Posted by: Ms Anna on December 7, 2003 05:06 PM

My great uncle Sam (yes that's his name) had to take an unexpected swim on that day.

Posted by: toddk73 on December 7, 2003 05:39 PM

When I lived at Hickam, you could still see all the pocked-out holes in the concrete buildings from the Japanese strafing runs.

I wonder if they're still there.

Posted by: Mamamontezz on December 7, 2003 06:02 PM

Yes, and they're trying to change Roosevelts' face on the dime in this time frame !

Posted by: siso on December 7, 2003 06:07 PM

They won't change the dime, Mrs. Reagan doesn't want it done. She's even said that Ronny wouldn't have wanted it, either.

Posted by: Ms Anna on December 7, 2003 06:10 PM

Roosevelt had absolutely jack shit to do with the men who died that day. Leave his "new deal"ing socialist ass out of it.

Posted by: Mr. Lion on December 7, 2003 06:25 PM

I did.I always do. I'm a real patrioit. As for Paris Hilton, she's a joke. She & Nicole got busted before they got out of my hometown of Altus. A close friend of mine works as the dispatcher there.

Posted by: Lexia on December 7, 2003 06:54 PM

It seems that the blogosphere is just about the only place you'll find a collective effort to rember this day of infamy.

Posted by: Sgt Hook on December 7, 2003 09:38 PM

It may seem like it didn't get much attention, but it did. Check out the 'Google News' Search for "Pearl Harbor" -- "about 1,810" hits

It would be better if it the kind of attention I think it deserves, but that's just not going to happen
In the world of the class of 2006
{from the Beloit College Class of 2006 Mindset List

A Southerner has always been President of the United States.
Cars have always had eye-level rear stop lights, CD players, and air bags.
Weather reports have always been available 24-hours a day on television.
The "evil empire" has moved from Moscow to a setting in some distant galaxy.
"Big Brother" is merely a television show.
[Not a character in a book, or a rock band]
Cyberspace has always existed.
Telephone bills have always been totally incomprehensible.
George Foreman has always been a barbecue grill salesman
Peter Jennings, Dan Rather, and Tom Brokaw have always anchored the evening news.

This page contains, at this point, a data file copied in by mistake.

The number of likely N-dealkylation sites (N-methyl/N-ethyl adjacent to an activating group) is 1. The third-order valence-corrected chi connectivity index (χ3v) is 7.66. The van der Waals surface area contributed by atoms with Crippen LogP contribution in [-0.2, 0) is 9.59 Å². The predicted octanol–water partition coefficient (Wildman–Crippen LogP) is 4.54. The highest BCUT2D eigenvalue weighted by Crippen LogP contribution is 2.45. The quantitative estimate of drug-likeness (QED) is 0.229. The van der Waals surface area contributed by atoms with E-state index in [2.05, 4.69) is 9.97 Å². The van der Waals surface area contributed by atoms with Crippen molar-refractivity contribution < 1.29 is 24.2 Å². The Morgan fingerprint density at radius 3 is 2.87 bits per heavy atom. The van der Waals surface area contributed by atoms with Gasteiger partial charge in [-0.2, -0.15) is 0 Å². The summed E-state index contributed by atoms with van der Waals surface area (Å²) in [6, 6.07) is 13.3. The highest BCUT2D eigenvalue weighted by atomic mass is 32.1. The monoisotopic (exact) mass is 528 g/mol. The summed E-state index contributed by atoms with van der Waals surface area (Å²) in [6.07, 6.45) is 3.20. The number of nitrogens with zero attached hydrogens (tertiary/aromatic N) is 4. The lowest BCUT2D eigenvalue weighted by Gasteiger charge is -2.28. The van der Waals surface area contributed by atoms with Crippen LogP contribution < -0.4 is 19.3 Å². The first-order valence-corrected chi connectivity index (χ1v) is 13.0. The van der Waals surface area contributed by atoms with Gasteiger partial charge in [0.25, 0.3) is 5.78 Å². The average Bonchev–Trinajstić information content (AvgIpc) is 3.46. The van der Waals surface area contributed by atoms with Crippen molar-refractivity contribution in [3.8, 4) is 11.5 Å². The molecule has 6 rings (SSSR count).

The U.S. and the Soviets have always been partners in space.
Fox has always been a television network choice.
Women have always had tattoos.
Vanessa Williams and Madonna are aging singers.
A "hotline" is a consumer service rather than a phone used to avoid accidental nuclear war.
Magnetic Resonance Imaging (MRI) has always been available to doctors.
The drinking age has always been 21 throughout the country.
Hip-hop and rap have always been popular musical forms.

Posted by: Frank DiSalle on December 7, 2003 11:51 PM

I remembered.

Posted by: Brent on December 8, 2003 12:53 AM

I remembered. I spent the two days on the ham radio, trying to contact stations commemorating Pearl Harbor. I got a few (but not the USS Missouri, which I really wanted to contact, since it is moored near the USS Arizona). I did however check into the FRUPAC net. FRUPAC stands for "Fleet Radio Unit, Pacific". These are the guys who intercepted and decoded Japanese signals during WWII. I did the same type of job in the Army (in the late 1980's), and I was stationed in Hawaii. I made sure to let them know that there are those of us who still remember, and thank them for the job they did.

73 de Bill N2KMF

Posted by: Bill on December 8, 2003 07:54 AM

I remembered. And my children remembered because they had been taught of that day. And as important as 9/11 has become to so many, Dec 7th is a day I will never forget. (and I am much too young to actually remember the day!)

Posted by: Joy on December 8, 2003 04:25 PM

Hi...Im just surfed in and want to say hello!
Regards George